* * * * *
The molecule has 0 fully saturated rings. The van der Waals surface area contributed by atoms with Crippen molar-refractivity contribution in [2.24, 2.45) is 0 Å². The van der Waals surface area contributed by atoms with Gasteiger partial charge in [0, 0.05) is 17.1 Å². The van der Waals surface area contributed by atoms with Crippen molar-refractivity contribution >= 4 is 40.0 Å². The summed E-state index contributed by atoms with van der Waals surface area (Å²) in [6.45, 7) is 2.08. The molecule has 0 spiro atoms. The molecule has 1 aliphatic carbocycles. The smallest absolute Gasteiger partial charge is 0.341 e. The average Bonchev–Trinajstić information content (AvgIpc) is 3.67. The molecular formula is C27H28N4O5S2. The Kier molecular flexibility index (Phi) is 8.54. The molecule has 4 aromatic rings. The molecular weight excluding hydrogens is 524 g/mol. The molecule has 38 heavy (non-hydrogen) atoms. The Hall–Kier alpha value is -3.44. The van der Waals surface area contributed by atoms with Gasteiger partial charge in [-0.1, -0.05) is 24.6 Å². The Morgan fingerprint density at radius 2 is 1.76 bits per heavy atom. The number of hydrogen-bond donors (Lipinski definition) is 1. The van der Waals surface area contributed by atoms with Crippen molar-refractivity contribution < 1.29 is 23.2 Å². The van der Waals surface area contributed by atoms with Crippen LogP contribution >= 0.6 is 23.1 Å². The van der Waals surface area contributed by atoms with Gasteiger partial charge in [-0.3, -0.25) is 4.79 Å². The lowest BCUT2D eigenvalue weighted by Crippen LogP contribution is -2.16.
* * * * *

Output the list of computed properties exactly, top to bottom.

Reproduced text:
The molecule has 0 fully saturated rings. The van der Waals surface area contributed by atoms with Crippen molar-refractivity contribution in [2.24, 2.45) is 0 Å². The van der Waals surface area contributed by atoms with Gasteiger partial charge in [0, 0.05) is 17.1 Å². The van der Waals surface area contributed by atoms with Crippen molar-refractivity contribution >= 4 is 40.0 Å². The summed E-state index contributed by atoms with van der Waals surface area (Å²) in [6.45, 7) is 2.08. The molecule has 0 spiro atoms. The molecule has 1 aliphatic carbocycles. The smallest absolute Gasteiger partial charge is 0.341 e. The average Bonchev–Trinajstić information content (AvgIpc) is 3.67. The molecular formula is C27H28N4O5S2. The Kier molecular flexibility index (Phi) is 8.54. The molecule has 4 aromatic rings. The molecular weight excluding hydrogens is 524 g/mol. The molecule has 38 heavy (non-hydrogen) atoms. The Hall–Kier alpha value is -3.44. The van der Waals surface area contributed by atoms with Gasteiger partial charge in [-0.1, -0.05) is 24.6 Å². The Morgan fingerprint density at radius 2 is 1.76 bits per heavy atom. The number of hydrogen-bond donors (Lipinski definition) is 1. The van der Waals surface area contributed by atoms with Crippen molar-refractivity contribution < 1.29 is 23.2 Å². The van der Waals surface area contributed by atoms with Crippen LogP contribution >= 0.6 is 23.1 Å². The van der Waals surface area contributed by atoms with Gasteiger partial charge in [-0.3, -0.25) is 4.79 Å². The lowest BCUT2D eigenvalue weighted by Crippen LogP contribution is -2.16.